Before reading further, take a few moments to answer this question: What Are Your Most Memorable Play Experiences? That’s OK … I’ll wait.
In my work with clients over the past fifty years I have made it a practice to ask them this same question.
The vast majority of these responses fall into one or more of the following types:
Digging a hole, trap, to China, etc.
Photo: Catalin Petolia/Shutterstock.com
Building a tree house, fort, hide-out
Photo: Maryna Kulchytska/Shutterstock.com
Playing with water, mud, slip-in-slide
Photo: Julie Phipps/Shutterstock.com
Playing hide-n-go-seek, flashlight tag, red rover, kick-the-can
Photo: Zsolt Bizco/Shutterstock.com
What is surprising is that I can count on one hand the number of responses that included experiences on playgrounds.
I am coming to understand that playgrounds and the apparatus they contain are doing many things effectively. They offer an opportunity for parents and kids to recreate together. They can present a wide variety of physical challenges and experiences. Playgrounds can also be gathering places for community social interaction.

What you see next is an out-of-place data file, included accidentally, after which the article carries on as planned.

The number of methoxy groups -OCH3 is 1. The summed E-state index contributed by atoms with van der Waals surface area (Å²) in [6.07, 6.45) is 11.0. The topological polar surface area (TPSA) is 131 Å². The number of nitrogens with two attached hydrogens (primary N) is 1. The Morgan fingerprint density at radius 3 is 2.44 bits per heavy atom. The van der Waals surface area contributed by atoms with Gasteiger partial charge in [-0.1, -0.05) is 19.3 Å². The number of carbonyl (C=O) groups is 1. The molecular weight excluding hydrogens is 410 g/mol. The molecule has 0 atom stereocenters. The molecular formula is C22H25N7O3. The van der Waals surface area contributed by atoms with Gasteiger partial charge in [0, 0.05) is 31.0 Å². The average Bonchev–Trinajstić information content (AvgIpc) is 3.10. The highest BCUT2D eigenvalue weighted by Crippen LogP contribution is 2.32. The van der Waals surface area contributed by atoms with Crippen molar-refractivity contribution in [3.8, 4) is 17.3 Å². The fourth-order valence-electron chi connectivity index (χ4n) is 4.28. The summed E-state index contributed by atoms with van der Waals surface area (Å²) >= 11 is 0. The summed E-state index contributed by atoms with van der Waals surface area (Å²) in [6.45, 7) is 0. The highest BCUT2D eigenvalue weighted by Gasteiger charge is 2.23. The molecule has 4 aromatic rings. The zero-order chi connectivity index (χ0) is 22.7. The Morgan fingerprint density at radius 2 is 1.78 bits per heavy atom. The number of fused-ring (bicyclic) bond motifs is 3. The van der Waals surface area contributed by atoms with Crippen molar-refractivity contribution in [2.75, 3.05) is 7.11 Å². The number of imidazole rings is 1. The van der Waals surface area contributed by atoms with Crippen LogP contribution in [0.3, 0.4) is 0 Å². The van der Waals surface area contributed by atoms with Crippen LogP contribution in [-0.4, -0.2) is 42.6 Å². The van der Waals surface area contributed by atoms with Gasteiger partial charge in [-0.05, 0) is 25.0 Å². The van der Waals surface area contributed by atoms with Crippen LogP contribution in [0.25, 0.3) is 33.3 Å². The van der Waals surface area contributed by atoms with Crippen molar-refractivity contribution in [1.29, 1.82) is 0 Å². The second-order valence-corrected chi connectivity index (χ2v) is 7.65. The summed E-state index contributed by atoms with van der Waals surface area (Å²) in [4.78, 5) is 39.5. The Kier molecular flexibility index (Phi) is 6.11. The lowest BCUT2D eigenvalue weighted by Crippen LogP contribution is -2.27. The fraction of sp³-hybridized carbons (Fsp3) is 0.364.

We hear criticisms of playgrounds ranging from lack of challenge to being too plastic. I sense that what is really behind this discontent is the loss of “memorable play” of the sort that they remember in their own development as being important to their self confidence and mastering basic life skills.
Mike Lanza of Playborhood fame, introduced me to the writings of Ray Oldenburg and his book The Great Good Place in which Ray presents the concept of a third place to refer to social surroundings separate from the two usual social environments of home and the workplace; or for kids, the school. This is a place where friends gather just to socialize and hang out.